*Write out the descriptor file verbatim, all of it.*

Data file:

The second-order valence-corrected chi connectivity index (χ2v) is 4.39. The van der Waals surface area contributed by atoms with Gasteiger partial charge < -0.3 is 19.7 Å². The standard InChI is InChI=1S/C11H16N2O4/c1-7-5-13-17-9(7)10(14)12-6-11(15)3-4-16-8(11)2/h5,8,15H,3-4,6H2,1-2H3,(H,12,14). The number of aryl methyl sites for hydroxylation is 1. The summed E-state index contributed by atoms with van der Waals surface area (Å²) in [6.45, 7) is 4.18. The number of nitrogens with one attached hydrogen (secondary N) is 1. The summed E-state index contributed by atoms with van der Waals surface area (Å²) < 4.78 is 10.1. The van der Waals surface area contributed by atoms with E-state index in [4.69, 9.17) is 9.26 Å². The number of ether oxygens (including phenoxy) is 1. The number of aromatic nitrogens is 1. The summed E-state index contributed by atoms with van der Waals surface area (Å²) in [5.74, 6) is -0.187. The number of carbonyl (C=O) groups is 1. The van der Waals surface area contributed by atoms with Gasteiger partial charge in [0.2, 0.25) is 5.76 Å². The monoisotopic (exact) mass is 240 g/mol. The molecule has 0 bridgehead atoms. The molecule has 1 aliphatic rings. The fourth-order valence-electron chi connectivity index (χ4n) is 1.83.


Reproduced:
The second-order valence-corrected chi connectivity index (χ2v) is 4.39. The van der Waals surface area contributed by atoms with Gasteiger partial charge < -0.3 is 19.7 Å². The standard InChI is InChI=1S/C11H16N2O4/c1-7-5-13-17-9(7)10(14)12-6-11(15)3-4-16-8(11)2/h5,8,15H,3-4,6H2,1-2H3,(H,12,14). The number of aryl methyl sites for hydroxylation is 1. The summed E-state index contributed by atoms with van der Waals surface area (Å²) in [6.45, 7) is 4.18. The number of nitrogens with one attached hydrogen (secondary N) is 1. The summed E-state index contributed by atoms with van der Waals surface area (Å²) < 4.78 is 10.1. The van der Waals surface area contributed by atoms with E-state index in [4.69, 9.17) is 9.26 Å². The number of ether oxygens (including phenoxy) is 1. The number of aromatic nitrogens is 1. The summed E-state index contributed by atoms with van der Waals surface area (Å²) in [5.74, 6) is -0.187. The number of carbonyl (C=O) groups is 1. The van der Waals surface area contributed by atoms with Gasteiger partial charge in [0.2, 0.25) is 5.76 Å². The monoisotopic (exact) mass is 240 g/mol. The molecule has 0 bridgehead atoms. The molecule has 1 aliphatic rings. The fourth-order valence-electron chi connectivity index (χ4n) is 1.83.